States Seek Ban to Employers' Social-Media Snooping
When EFF considers a job applicant, we ask for the usual information: a resume, references, maybe writing samples. When we decide to hire someone, we require a few more pieces of personal data, the standard HR stuff, to ensure the lucky employee gets paid on time and is covered by health insurance.
What doesn’t EFF demand? Social media passwords.
We don’t require applicants to unlock their Facebook accounts and reveal their private communications, photo albums or calendars. No one here demands the potential employees unlock their Twitter or Google+ accounts to expose their private, direct messages. We certainly don’t want to know what they’re posting about themselves on online dating sites or on closed Bible study messageboards.
This isn’t only because EFF respects its employees’ privacy. It’s because, as of Jan. 1, it’s the law in California.
Last year, Maryland became the first state to explicitly prohibit employers from forcing applicants or workers to disclose their personal names or passwords as a condition of employment. California followed soon after with its own measure, which further bars private employers from even requesting access to their workers social-media accounts. According to the National Conference of State Legislatures, some 28 states are weighing legislation addressing the issue in one regard or another in 2013.
Broadly speaking, an individual should not have to open up their online private lives to get or keep a job. Not only is it an invasion of the job-seeker’s privacy, but such practices expose personal information belonging to friends and family members who thought they were communicating privately within a closed network.
Think of it another way: You wouldn’t want to hand the keys to your apartment to a potential employer and let them rummage through your cupboards, pick through your diary and sit in the corner during your dinner parties. And, even if you were open to that, you’d probably have some pretty irritated houseguests and roommates.
The legislative proposals across the country vary. In one case brought to our attention by the Columbus Dispatch, the state senate in Ohio began hearings last week on legislation that includes a peculiar twist.
The language in SB 45 only bans employers from “recklessly” demanding applicants provide access to their social media accounts. On one hand, it’s encouraging that the Ohio legislature is looking at the issue, but we’re curious why the authors would only ban reckless privacy invasion rather than propose an across-the-board ban on the practice. After all, that kind of qualifier is fairly subjective; what we might consider abuse in regards to privacy, a company might deem responsible to its corporate mandate.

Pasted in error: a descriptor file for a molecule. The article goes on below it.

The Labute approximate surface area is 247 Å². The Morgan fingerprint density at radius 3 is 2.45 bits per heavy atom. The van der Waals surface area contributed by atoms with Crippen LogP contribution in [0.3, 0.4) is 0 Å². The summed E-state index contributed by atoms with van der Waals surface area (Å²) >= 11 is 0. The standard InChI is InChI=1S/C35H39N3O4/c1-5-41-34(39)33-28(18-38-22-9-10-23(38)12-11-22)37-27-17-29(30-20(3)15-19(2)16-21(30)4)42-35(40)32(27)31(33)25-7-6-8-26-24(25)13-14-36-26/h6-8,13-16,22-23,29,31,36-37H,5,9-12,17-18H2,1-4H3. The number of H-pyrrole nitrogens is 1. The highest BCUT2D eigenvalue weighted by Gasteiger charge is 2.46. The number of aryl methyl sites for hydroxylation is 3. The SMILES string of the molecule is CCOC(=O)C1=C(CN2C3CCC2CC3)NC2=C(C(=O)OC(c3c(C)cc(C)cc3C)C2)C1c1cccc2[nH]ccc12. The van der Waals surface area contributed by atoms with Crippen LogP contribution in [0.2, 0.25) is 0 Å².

While Ohio seeks limited reforms, California is seeking to expand its ban this session to cover public entities, including law enforcement agencies. The bill, AB 25, raises some fascinating questions, especially with regard to civil liberties.
According to U-T San Diego, local law-enforcement agencies require recruits to sit down with an officer and open their Facebook accounts. Although the agencies already run applicants through rigorous background checks, recruiters claim a social-media inspection is one more way to “weed out weak links,” as the columnist put it.
A citizen’s gut reaction might be, “OK, sure, we do want to know what potential cops are saying on Facebook.” But imagine this scenario: A Facebook friend of yours is applying to be a deputy and gives the recruiter the password to his account. Suddenly, a law enforcement agency has access to your private posts—the ones that would only show up in your friend’s feed or mailbox—without anything remotely resembling a warrant and certainly not your consent.
In an economy where jobs are scarce, an unemployed individual is under significant pressure to yield to whatever requirements an employer might set, no matter how invasive. This is just another way concepts of privacy are under attack in the digital age and, as always, a social media user needs to consider that what they post online might not be as confidential as they assume. Employers are frequently using search engines to vet recruits and so it’s important to be aware of your privacy settings on sites such as Facebook (here's one guide to locking down your account).
If you’re an employee or looking for a job, it can help to become familiar with your state laws as well as the social-media policies for the companies where you’re applying. The Privacy Rights Clearinghouse has a comprehensive fact sheet on social media privacy that covers these issues, as well as resources to help you understand the pitfalls and limits to background checks. ComplianceBuilding.com has a running spreadsheet of social-media policies enacted by more than 230 large employers.
Fortunately, in some states you do have rights and in other states you will have rights soon. That is, if the forces of privacy prevail. While a step in the right direction, legislators could do a lot more to protect and employer employees in a digital age.
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